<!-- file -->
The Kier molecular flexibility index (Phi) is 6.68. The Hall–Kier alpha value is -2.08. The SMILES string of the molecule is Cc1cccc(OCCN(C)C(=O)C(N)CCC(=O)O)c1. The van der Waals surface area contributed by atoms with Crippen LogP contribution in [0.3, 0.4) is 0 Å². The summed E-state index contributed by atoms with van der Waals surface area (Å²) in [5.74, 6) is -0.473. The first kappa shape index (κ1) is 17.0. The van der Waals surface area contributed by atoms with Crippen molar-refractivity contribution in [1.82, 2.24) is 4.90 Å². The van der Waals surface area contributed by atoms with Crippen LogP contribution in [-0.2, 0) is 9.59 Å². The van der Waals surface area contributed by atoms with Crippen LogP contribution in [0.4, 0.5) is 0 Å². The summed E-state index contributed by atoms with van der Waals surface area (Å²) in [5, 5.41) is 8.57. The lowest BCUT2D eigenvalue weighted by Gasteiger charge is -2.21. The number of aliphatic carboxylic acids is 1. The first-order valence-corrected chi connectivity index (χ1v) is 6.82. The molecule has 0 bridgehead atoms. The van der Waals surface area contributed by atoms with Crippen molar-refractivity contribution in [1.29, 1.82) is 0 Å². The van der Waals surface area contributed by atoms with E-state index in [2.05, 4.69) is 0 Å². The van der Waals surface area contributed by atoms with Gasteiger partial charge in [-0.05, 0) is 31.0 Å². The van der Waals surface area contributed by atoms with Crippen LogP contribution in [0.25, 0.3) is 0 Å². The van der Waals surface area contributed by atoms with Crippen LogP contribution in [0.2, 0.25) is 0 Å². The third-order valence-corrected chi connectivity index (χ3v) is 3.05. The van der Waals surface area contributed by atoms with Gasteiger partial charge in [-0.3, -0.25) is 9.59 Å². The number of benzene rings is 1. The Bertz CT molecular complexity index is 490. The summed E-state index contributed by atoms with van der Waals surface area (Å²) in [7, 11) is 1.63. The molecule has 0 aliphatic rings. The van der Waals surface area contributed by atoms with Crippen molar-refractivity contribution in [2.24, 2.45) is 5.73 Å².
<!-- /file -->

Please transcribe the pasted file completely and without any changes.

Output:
The Kier molecular flexibility index (Phi) is 6.68. The Hall–Kier alpha value is -2.08. The SMILES string of the molecule is Cc1cccc(OCCN(C)C(=O)C(N)CCC(=O)O)c1. The van der Waals surface area contributed by atoms with Crippen LogP contribution in [0.3, 0.4) is 0 Å². The summed E-state index contributed by atoms with van der Waals surface area (Å²) in [5.74, 6) is -0.473. The first kappa shape index (κ1) is 17.0. The van der Waals surface area contributed by atoms with Crippen molar-refractivity contribution in [1.82, 2.24) is 4.90 Å². The van der Waals surface area contributed by atoms with Crippen LogP contribution in [-0.2, 0) is 9.59 Å². The van der Waals surface area contributed by atoms with Crippen LogP contribution in [0.4, 0.5) is 0 Å². The summed E-state index contributed by atoms with van der Waals surface area (Å²) in [5, 5.41) is 8.57. The lowest BCUT2D eigenvalue weighted by Gasteiger charge is -2.21. The number of aliphatic carboxylic acids is 1. The first-order valence-corrected chi connectivity index (χ1v) is 6.82. The molecule has 0 bridgehead atoms. The van der Waals surface area contributed by atoms with Crippen molar-refractivity contribution in [1.29, 1.82) is 0 Å². The van der Waals surface area contributed by atoms with E-state index in [2.05, 4.69) is 0 Å². The van der Waals surface area contributed by atoms with Gasteiger partial charge in [-0.05, 0) is 31.0 Å². The van der Waals surface area contributed by atoms with Crippen LogP contribution in [0.25, 0.3) is 0 Å². The van der Waals surface area contributed by atoms with Crippen LogP contribution in [0.2, 0.25) is 0 Å². The third-order valence-corrected chi connectivity index (χ3v) is 3.05. The van der Waals surface area contributed by atoms with Gasteiger partial charge in [-0.3, -0.25) is 9.59 Å². The number of benzene rings is 1. The Bertz CT molecular complexity index is 490. The summed E-state index contributed by atoms with van der Waals surface area (Å²) in [7, 11) is 1.63. The molecule has 0 aliphatic rings. The van der Waals surface area contributed by atoms with Crippen molar-refractivity contribution in [2.24, 2.45) is 5.73 Å².